Blackbeard (our first Mesozoic dinosaur!)
Species: Suchomimus tenerensis*
Description: Suchomimus is a spinosaurid from early Cretaceous Niger. As with other spinosaurs, it has a long snout filled with many conical teeth, which form rosettes; this is an optimal tooth arrangement for a pescatarian lifestyle! The raised vertebral column along the back is a middle-ground between its flashy cousin Spinosaurus and the hump/sail-less Baryonyx. Like many other theropods residing at the paleozoo, Suchomimus also bears a soft protofeather coat with a scaly face, scaly feet, and a scaly tail.
Location: Take the tram system to the easternmost section of our park to Deadly Shores, a coastal marsh where all of our spinosaurids are on display! Blackbeard and our resident Spinosaurus are within earshot of one another and enjoy morning “arguments” that involve coarse barking back and forth.
Fun Fact: Blackbeard was the first Mesozoic dinosaur successfully born and raised to adulthood at Huxley Paleozoo!
Personality & History
Among one of the first of our large animals, raising Blackbeard proved to be a challenge for husbandry and veterinary staff. Vital scans of Blackbeard’s egg showed a developmental deformity in his right leg, which eventually progressed to the extent where everything from the knee-down hadn’t formed by the time of his hatching. Luckily, veterinary advancements in recent years (in addition to supplemental technologies such as 3D-printing) allowed for the creation of a custom-tailored prosthetic limb, and he’s had one ever since. Visitors can view all of Blackbeard’s outgrown prosthetic legs (save for the ones completely obliterated by wear) in the visitor complex right outside of Deadly Shores. He’s just about ready for a new leg that’ll allow him better mobility in the water.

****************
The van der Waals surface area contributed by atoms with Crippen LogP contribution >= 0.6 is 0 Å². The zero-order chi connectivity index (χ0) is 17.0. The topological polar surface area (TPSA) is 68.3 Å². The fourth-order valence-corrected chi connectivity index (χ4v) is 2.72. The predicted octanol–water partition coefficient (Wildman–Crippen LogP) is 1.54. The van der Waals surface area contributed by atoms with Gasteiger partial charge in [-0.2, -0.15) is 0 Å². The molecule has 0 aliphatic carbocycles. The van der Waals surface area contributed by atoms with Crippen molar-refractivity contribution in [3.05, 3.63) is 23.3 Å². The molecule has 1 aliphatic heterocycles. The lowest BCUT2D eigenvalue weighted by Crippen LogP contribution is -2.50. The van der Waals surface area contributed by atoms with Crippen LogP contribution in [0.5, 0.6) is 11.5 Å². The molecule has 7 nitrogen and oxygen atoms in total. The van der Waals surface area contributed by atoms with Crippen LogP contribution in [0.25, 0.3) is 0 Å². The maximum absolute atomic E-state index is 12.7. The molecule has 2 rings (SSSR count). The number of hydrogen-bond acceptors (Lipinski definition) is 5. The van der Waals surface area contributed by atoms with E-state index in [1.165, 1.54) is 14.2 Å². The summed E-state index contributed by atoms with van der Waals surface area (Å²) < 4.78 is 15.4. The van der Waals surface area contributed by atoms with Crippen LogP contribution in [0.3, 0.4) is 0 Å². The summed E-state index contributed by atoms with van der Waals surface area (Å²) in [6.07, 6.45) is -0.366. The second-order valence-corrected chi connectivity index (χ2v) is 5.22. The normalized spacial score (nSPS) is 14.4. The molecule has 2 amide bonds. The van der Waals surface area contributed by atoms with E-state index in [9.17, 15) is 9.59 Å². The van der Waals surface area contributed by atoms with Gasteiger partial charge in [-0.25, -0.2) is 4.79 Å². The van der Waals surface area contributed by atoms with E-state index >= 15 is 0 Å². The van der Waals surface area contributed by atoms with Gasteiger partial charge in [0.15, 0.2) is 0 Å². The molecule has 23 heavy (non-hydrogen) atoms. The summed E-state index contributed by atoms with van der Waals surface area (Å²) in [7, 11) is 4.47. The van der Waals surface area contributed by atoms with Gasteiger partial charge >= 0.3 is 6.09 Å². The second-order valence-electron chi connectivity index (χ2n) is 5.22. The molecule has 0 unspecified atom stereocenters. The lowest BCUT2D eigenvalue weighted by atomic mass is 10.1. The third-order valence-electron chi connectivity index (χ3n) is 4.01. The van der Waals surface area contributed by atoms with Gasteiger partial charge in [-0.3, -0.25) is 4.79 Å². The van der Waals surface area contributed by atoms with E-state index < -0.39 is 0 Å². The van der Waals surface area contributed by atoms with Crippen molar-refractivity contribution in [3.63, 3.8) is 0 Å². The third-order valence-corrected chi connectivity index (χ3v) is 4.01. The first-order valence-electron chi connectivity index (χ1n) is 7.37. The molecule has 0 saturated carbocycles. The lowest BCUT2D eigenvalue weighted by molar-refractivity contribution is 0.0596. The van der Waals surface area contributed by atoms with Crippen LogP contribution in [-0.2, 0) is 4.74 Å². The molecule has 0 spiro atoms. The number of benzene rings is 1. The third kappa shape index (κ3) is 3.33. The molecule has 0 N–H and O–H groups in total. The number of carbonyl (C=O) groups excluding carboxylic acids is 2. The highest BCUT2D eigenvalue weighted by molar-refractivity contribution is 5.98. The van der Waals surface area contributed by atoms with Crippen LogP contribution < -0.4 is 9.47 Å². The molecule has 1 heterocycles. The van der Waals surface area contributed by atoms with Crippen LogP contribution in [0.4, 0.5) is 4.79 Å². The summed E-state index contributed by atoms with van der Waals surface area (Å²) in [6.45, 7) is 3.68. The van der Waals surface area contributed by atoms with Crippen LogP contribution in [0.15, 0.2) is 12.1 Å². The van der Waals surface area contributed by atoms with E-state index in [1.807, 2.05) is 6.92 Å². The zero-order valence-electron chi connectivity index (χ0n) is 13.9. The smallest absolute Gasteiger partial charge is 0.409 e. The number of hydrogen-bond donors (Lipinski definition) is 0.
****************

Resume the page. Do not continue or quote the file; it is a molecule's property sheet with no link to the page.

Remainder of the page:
Blackbeard is, though grumpy and a little hissy at times, still very much active and spry despite his status as our oldest Mesozoic dinosaur. The secret, perhaps, is the mud baths he’s fond of taking. He likes to lie in the wetland’s muddier patches, especially on hot days or after he’s eaten. His protofeathers are often caked with mud as a result. It isn’t fun to clean, and if he doesn’t want to, he isn’t afraid to let it be known. Blackbeard is excellent at wading at the water’s edge and pulling out the fish stocked in his enclosure - his favorite is catfish.
He tends to fish from a different spot in his habitat each day. Sometimes he spends hours on end waiting and anticipating. Though still as a statue, you can tell he’s thinking, calculating as best as a theropod brain can…